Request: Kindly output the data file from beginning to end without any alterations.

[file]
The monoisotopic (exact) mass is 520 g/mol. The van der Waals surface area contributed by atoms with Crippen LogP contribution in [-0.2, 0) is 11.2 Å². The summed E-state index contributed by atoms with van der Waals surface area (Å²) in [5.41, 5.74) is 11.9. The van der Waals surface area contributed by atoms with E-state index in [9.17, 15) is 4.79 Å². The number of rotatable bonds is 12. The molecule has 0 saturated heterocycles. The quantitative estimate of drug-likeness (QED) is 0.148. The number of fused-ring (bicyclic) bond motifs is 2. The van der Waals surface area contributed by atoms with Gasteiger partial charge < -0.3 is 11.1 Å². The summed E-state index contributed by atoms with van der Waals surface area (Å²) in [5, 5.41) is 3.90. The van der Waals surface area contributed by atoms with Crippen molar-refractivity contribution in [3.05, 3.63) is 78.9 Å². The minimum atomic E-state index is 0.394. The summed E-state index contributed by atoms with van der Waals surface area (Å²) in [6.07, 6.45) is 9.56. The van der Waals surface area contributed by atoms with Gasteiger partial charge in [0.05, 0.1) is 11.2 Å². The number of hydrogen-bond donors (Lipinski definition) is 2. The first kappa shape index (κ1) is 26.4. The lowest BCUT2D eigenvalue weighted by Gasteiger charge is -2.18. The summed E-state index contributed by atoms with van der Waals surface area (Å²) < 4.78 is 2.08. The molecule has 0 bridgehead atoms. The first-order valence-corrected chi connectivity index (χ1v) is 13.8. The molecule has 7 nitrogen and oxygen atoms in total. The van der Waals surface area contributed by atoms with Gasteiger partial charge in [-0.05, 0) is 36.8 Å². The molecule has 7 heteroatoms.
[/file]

The monoisotopic (exact) mass is 520 g/mol. The van der Waals surface area contributed by atoms with Crippen LogP contribution in [-0.2, 0) is 11.2 Å². The summed E-state index contributed by atoms with van der Waals surface area (Å²) in [5.41, 5.74) is 11.9. The van der Waals surface area contributed by atoms with E-state index in [9.17, 15) is 4.79 Å². The number of rotatable bonds is 12. The molecule has 0 saturated heterocycles. The quantitative estimate of drug-likeness (QED) is 0.148. The number of fused-ring (bicyclic) bond motifs is 2. The van der Waals surface area contributed by atoms with Gasteiger partial charge < -0.3 is 11.1 Å². The summed E-state index contributed by atoms with van der Waals surface area (Å²) in [5, 5.41) is 3.90. The van der Waals surface area contributed by atoms with Crippen molar-refractivity contribution in [3.05, 3.63) is 78.9 Å². The minimum atomic E-state index is 0.394. The summed E-state index contributed by atoms with van der Waals surface area (Å²) in [6.07, 6.45) is 9.56. The van der Waals surface area contributed by atoms with Gasteiger partial charge in [0.05, 0.1) is 11.2 Å². The number of hydrogen-bond donors (Lipinski definition) is 2. The first kappa shape index (κ1) is 26.4. The lowest BCUT2D eigenvalue weighted by Gasteiger charge is -2.18. The summed E-state index contributed by atoms with van der Waals surface area (Å²) < 4.78 is 2.08. The molecule has 0 bridgehead atoms. The first-order valence-corrected chi connectivity index (χ1v) is 13.8. The molecule has 7 nitrogen and oxygen atoms in total. The van der Waals surface area contributed by atoms with Gasteiger partial charge in [-0.05, 0) is 36.8 Å². The molecule has 7 heteroatoms.